Kubasaki's Haecherl crossed Pacific to chase Division I college football dream
January 13, 2005
From one side of the Pacific to the other, high school junior Paul Haecherl has been on an unusual mission.
During the fall Haecherl wore the purple and gold football uniform of Puyallup High School in Washington state and was the only junior to start. As a left tackle, he helped the Vikings to a No. 4 state ranking and was named first-team All-South Puget Sound League.
He spent those football-season months separated from his family on Okinawa, he said, only because “I want to play Division I college football.”
Now, Haecherl is back wearing the green-and-white wrestling uniform of the Kubasaki Dragons. He returned because of finances — “It got to be too much, where my father and mother were providing for two households” — and “unfinished business”: getting Far East wrestling tournament gold.
“I finished third in my freshman year, second in my sophomore year,” he said. “To win gold is the goal.”
The goal of playing college football was the reason behind the move to Washington, where he could get noticed by college coaches and scouts, even if that meant being separated from his family, being a stranger at school, and facing far tougher football.
Still, he said, “I knew what I had to do to succeed in the future.
“The only other way to be seen if you play [in Okinawa] is if you go to one of those expensive football camps.”
Puyallup High coach Tom Ingles says Haecherl already has at least one Division I program, Arizona, interested in him.
That didn’t make it any easier on him or his family.
“It stunk,” said Haecherl’s father, Marine Corps Staff Sgt. Paul Haecherl, “but sacrifices have to be made.”
That meant having Haecherl stay with two aunts in a Puyallup apartment — which meant leaving his father, mother, and three brothers for the first time. Even though e-mail and phone calls, particularly after Friday night games, helped keep him in touch with his family, the separation “was heartbreaking,” he said. “I’d never been without them before.”
Assigned to Camp Foster, Paul Haecherl plans to retire to Washington in the spring, when the younger Haecherl will re-enroll at Puyallup.
He won’t again face the challenge of being the new guy in school.
“I didn’t know anybody,” Haecherl said. Fortunately, senior football player Michael Au “approached me, took me in, introduced me around. I’m grateful to him.”
That didn’t ease cracking the Vikings’ roster, let alone the starting lineup. Puyallup has 1,600 students in grades 10-12, and has produced such NFL players as Brock and Damon Huard and Billy Joe Hobert.
“There’s 80 players on the team,” Haecherl said. “That was intimidating. That first day walking on the practice field, I was scared out of my mind. I was the smallest lineman. I didn’t think I had a chance. I beat out eight seniors. That wasn’t easy.”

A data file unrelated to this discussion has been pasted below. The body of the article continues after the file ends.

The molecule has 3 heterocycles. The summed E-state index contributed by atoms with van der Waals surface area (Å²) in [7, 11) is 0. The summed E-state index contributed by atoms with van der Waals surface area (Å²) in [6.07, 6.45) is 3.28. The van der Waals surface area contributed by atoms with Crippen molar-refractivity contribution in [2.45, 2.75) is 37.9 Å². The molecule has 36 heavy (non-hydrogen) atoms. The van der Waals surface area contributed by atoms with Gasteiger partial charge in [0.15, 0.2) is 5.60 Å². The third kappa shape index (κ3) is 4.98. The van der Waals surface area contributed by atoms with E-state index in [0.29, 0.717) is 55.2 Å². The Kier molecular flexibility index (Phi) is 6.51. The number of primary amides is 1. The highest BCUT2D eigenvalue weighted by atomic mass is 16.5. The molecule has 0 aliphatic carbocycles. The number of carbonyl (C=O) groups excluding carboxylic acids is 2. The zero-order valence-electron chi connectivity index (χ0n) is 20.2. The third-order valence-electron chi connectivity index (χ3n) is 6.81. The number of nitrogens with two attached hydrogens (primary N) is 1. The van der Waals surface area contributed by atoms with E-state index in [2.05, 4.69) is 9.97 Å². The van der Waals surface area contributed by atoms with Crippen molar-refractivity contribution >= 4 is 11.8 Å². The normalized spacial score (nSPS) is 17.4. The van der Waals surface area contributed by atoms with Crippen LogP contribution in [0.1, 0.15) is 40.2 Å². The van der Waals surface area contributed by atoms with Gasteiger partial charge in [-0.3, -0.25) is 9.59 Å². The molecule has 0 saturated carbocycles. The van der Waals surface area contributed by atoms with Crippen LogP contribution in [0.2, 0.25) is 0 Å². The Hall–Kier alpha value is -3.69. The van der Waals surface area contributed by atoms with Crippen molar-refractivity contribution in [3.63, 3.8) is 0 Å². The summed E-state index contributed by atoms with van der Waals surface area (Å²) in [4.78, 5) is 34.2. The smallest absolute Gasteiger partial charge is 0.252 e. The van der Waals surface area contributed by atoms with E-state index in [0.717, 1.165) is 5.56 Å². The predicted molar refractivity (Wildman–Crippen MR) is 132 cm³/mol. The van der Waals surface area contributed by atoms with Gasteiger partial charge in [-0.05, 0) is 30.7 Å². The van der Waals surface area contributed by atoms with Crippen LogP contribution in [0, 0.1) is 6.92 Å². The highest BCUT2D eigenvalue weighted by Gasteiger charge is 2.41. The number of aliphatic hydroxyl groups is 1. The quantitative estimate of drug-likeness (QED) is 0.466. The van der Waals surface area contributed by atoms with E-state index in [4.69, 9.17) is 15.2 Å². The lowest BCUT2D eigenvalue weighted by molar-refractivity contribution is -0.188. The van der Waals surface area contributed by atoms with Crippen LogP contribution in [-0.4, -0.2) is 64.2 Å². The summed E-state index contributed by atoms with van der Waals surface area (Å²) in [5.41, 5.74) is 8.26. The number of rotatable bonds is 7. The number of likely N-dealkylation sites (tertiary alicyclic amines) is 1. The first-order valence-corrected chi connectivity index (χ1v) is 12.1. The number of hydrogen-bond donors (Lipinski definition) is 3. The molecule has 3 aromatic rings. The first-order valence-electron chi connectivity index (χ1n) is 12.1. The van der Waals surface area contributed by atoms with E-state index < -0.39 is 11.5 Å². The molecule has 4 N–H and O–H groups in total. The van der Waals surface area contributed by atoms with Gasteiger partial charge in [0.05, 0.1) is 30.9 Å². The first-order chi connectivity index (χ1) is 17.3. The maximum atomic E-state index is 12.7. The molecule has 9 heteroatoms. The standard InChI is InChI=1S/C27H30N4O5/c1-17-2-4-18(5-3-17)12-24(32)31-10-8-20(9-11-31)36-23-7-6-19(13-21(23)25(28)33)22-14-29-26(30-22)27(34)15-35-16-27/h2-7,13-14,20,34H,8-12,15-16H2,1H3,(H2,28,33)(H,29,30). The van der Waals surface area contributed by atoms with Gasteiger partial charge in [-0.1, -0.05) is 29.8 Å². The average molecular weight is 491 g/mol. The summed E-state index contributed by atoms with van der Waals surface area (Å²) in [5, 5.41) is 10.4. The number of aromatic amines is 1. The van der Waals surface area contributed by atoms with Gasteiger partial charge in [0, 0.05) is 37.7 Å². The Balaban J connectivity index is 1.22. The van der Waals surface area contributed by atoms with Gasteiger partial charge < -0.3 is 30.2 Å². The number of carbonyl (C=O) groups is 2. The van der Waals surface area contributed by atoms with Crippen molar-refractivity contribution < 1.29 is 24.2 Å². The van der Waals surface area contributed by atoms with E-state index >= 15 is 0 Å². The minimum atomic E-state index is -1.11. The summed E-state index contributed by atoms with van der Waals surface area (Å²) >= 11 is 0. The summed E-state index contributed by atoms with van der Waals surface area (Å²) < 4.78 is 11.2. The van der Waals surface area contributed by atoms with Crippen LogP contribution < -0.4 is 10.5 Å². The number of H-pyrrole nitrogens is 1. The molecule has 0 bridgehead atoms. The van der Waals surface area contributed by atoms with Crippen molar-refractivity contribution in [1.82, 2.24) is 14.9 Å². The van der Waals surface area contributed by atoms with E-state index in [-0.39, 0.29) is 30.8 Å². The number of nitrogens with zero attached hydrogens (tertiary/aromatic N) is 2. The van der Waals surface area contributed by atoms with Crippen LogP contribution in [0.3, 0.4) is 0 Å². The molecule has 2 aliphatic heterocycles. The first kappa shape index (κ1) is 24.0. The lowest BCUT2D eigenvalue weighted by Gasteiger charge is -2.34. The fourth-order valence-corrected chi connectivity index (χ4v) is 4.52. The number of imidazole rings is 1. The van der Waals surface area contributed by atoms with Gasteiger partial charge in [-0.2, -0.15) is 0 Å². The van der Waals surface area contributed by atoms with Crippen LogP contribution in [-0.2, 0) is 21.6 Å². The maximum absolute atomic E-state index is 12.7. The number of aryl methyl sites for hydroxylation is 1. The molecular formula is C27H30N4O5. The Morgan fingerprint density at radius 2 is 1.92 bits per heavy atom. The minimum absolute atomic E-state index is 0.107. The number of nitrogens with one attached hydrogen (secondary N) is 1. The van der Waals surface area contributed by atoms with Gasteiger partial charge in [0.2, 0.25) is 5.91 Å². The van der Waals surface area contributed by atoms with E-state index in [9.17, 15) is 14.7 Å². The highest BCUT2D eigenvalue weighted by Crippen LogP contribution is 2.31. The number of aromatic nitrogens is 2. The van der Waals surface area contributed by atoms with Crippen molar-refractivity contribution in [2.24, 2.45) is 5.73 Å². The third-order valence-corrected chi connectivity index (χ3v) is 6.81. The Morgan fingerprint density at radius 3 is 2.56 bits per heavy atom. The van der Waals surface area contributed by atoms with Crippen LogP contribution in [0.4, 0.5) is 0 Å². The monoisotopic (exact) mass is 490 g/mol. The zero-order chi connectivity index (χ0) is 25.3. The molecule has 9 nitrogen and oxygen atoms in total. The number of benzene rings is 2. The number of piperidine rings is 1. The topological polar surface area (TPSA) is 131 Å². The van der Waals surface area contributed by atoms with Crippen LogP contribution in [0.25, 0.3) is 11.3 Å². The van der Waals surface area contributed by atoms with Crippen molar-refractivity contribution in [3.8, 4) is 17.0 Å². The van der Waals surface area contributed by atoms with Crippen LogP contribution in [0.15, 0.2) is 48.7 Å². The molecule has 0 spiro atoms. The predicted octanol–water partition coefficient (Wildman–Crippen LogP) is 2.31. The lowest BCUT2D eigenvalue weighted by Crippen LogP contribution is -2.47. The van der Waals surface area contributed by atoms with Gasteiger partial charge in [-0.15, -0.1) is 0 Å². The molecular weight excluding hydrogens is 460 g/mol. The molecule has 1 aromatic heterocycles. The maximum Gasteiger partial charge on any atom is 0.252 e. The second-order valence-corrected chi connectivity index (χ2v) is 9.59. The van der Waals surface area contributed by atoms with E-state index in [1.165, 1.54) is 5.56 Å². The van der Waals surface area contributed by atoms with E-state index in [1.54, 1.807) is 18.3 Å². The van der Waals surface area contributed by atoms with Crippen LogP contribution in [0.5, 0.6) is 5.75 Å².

Haecherl said Puyallup’s competitive levels differ sharply from the Kubasaki Samurai, for which he played as a freshman and sophomore.
“The competition is better, the pace is much quicker, your reaction is quicker and everybody is twice as big. You have to fight for your starting position. Here, technically, you have tryouts but if you go out, you’re on the team. There, you get cut. I was lucky to start.”
But playing two seasons at Kubasaki helped Haecherl “learn discipline and how to be coached. It gave me my start in football.”
Whatever skills he gained on Okinawa certainly helped, said Ingles.
“He was a walk-on into a program that was pretty solid, and he ... started and was an all-league selection, which doesn’t happen often. We were very pleased to get him. He has good feet, runs well, has a good frame and can carry quite a bit of weight aggressively.”
Haecherl did have some adjustment problems, Ingles said.
“He was pretty raw and was amazed at how complicated things were, the plays, the adjustments you have to make on defense.” At middle linebacker, for instance, “he had trouble with some of the reads we make defensively.”
Although Haecherl’s absence proved a “huge loss” for the Samurai, said Fred Bales, Kubasaki athletic director and Samurai coach, “he has a chance to play Division I football; I hope his dream is realized.”
Haecherl “certainly has that opportunity ahead of him,” Bales said. “He has Division I size, which you can’t coach.”
Whether Haecherl will achieve his Division I dream will depend, in part, on how he performs his senior season at Puyallup, Ingles said.
“He has the ability to play multiple positions in the offensive line,” the Puyallup coach said. “We’re planning to play him at outside linebacker, so he’ll get some looks at a variety of positions.”
Haecherl continues to look toward again donning Puyallup’s purple-and-gold uniform and resuming his Division I quest.
“I’ve started a new life over there and kind of forgot the one here,” he said. “I’m looking forward to going back.”